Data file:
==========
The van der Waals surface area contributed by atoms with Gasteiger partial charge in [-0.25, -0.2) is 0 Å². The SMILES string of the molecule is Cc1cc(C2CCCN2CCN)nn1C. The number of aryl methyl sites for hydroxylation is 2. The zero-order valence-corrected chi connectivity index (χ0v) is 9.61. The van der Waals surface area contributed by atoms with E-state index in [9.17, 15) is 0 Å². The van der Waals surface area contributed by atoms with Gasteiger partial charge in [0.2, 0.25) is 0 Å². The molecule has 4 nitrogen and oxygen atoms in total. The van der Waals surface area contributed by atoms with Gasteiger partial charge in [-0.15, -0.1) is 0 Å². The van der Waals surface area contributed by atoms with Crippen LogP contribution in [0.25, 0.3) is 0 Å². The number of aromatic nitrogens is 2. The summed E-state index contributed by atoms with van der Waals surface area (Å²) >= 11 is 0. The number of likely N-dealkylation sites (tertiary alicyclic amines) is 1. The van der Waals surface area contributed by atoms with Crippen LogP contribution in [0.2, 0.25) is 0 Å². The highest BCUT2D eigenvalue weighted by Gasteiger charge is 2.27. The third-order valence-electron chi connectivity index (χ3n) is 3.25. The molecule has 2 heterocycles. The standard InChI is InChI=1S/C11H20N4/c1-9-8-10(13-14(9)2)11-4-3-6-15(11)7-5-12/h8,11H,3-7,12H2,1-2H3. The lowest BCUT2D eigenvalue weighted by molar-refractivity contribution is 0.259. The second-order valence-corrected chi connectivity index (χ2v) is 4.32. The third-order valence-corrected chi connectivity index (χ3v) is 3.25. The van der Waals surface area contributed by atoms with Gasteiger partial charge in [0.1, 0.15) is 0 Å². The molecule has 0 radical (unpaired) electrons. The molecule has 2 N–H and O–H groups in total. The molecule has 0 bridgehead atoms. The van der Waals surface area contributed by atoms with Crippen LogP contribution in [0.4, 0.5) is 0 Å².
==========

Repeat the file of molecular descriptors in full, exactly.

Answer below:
The van der Waals surface area contributed by atoms with Gasteiger partial charge in [-0.25, -0.2) is 0 Å². The SMILES string of the molecule is Cc1cc(C2CCCN2CCN)nn1C. The number of aryl methyl sites for hydroxylation is 2. The zero-order valence-corrected chi connectivity index (χ0v) is 9.61. The van der Waals surface area contributed by atoms with E-state index in [9.17, 15) is 0 Å². The van der Waals surface area contributed by atoms with Gasteiger partial charge in [0.2, 0.25) is 0 Å². The molecule has 4 nitrogen and oxygen atoms in total. The van der Waals surface area contributed by atoms with Gasteiger partial charge in [-0.15, -0.1) is 0 Å². The van der Waals surface area contributed by atoms with Crippen LogP contribution in [0.25, 0.3) is 0 Å². The number of aromatic nitrogens is 2. The summed E-state index contributed by atoms with van der Waals surface area (Å²) >= 11 is 0. The number of likely N-dealkylation sites (tertiary alicyclic amines) is 1. The van der Waals surface area contributed by atoms with Crippen LogP contribution in [0.2, 0.25) is 0 Å². The highest BCUT2D eigenvalue weighted by Gasteiger charge is 2.27. The third-order valence-electron chi connectivity index (χ3n) is 3.25. The molecule has 2 heterocycles. The standard InChI is InChI=1S/C11H20N4/c1-9-8-10(13-14(9)2)11-4-3-6-15(11)7-5-12/h8,11H,3-7,12H2,1-2H3. The lowest BCUT2D eigenvalue weighted by molar-refractivity contribution is 0.259. The second-order valence-corrected chi connectivity index (χ2v) is 4.32. The third-order valence-corrected chi connectivity index (χ3v) is 3.25. The van der Waals surface area contributed by atoms with Gasteiger partial charge in [0.1, 0.15) is 0 Å². The molecule has 0 radical (unpaired) electrons. The molecule has 2 N–H and O–H groups in total. The molecule has 0 bridgehead atoms. The van der Waals surface area contributed by atoms with Crippen LogP contribution in [0.4, 0.5) is 0 Å².